Using the Internet to develop students' critical thinking skills and build online communities of teachers: A review of research with implications for museum education
Melanie L. Buffington, The Ohio State University, United States
The Ohio State University . Awarded
This dissertation presents a critical content meta-analysis of published literature related to using the Internet to develop critical thinking skills in students and to build online communities of teachers. An underlying goal of the research was to work toward the development of stronger connections between museums and public schools. Through analyzing the literature, I developed suggestions for museum personnel to implement when creating educational museum web sites.
The analysis of the literature on critical thinking shows that there is no agreement among the authors as to the meaning of the term “critical thinking.” The majority of the literature presents the concept of critical thinking with little effort to explain its nuances. The literature largely endorses the view that thinking critically about the Internet involves accepting information because it is represented in multiple sites on the Internet and rejecting information that is not congruent with dominant cultural beliefs.
Utilizing the concept of hyper-connective thinking, museum educators can build educational web sites that highlight objects that are the subject of controversy. The use of these web sites will enable students to access multiple perspectives relating to the objects, thus allowing them to learn about divergent interpretations and understandings. The literature on building online communities of teachers also has little agreement with regard to the use of the term “community.” The concept of online communities, especially in educational settings, is gaining in popularity at a rapid rate. Through online interactions, teachers may be able to overcome the often-cited feelings of separation from peers and find ways to improve their teaching practice. There are many power issues that must be considered when building an online community ranging from the ability of the community members to change the social interactions to the relative parity of the members of the community. To build a community, it is not enough to pronounce a group of students in a class as a community, but the members must perceive a common interest and benefits from their interaction. Additionally, through online communities, museums have the opportunity to develop interactions among interested visitors relating to the objects in the collections. These interactions range from casual information sharing to building ongoing dialogue between and among museum educators, teachers, museum visitors, and others.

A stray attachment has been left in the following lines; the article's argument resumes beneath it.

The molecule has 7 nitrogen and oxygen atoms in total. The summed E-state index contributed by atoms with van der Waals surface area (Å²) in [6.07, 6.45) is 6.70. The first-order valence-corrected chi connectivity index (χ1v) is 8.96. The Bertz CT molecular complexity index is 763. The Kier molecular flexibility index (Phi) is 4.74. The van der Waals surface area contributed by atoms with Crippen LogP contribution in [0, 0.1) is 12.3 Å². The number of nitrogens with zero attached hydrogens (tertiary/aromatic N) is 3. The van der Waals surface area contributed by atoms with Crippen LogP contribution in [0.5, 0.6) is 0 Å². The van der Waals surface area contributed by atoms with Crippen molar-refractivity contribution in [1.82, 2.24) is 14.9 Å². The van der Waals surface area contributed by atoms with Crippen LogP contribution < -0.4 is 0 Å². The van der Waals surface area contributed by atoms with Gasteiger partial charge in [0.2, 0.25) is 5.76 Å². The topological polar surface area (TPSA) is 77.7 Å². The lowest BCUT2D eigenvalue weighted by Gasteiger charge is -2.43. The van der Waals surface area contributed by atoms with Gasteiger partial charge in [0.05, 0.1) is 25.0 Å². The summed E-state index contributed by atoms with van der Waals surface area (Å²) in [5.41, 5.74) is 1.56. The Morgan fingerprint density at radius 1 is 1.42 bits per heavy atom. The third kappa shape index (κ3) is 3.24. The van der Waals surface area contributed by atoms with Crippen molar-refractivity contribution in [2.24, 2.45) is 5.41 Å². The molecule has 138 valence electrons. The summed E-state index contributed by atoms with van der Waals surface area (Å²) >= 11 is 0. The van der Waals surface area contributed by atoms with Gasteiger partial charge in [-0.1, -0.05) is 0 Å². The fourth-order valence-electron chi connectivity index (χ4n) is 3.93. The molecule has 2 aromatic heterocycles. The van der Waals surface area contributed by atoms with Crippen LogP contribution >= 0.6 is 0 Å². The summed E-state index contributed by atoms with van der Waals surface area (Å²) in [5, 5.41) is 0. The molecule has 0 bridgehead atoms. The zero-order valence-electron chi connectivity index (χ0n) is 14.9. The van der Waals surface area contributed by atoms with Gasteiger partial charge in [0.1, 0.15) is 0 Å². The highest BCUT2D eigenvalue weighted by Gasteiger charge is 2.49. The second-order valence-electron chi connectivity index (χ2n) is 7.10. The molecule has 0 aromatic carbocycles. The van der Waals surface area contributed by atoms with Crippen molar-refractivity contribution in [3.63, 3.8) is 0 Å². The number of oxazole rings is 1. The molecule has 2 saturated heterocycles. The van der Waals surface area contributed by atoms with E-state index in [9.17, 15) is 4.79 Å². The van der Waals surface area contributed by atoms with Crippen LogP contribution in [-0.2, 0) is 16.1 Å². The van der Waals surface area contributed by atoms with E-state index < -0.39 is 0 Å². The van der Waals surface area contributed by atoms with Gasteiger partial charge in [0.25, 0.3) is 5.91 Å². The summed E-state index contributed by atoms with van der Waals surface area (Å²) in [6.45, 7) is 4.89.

I argue that insufficient research has been conducted on using the Internet in K–12 classrooms with students. As schools and museums are increasingly turning to the Internet to promote educational experiences, doing so in a void of research is not advisable. Thus, this research is an important first step in filling the void by creating numerous suggestions for museum educators to utilize when developing educational web sites. Museum web sites could become exemplars for helping students develop critical thinking skills.
Buffington, M.L. Using the Internet to develop students' critical thinking skills and build online communities of teachers: A review of research with implications for museum education. Ph.D. thesis, The Ohio State University.
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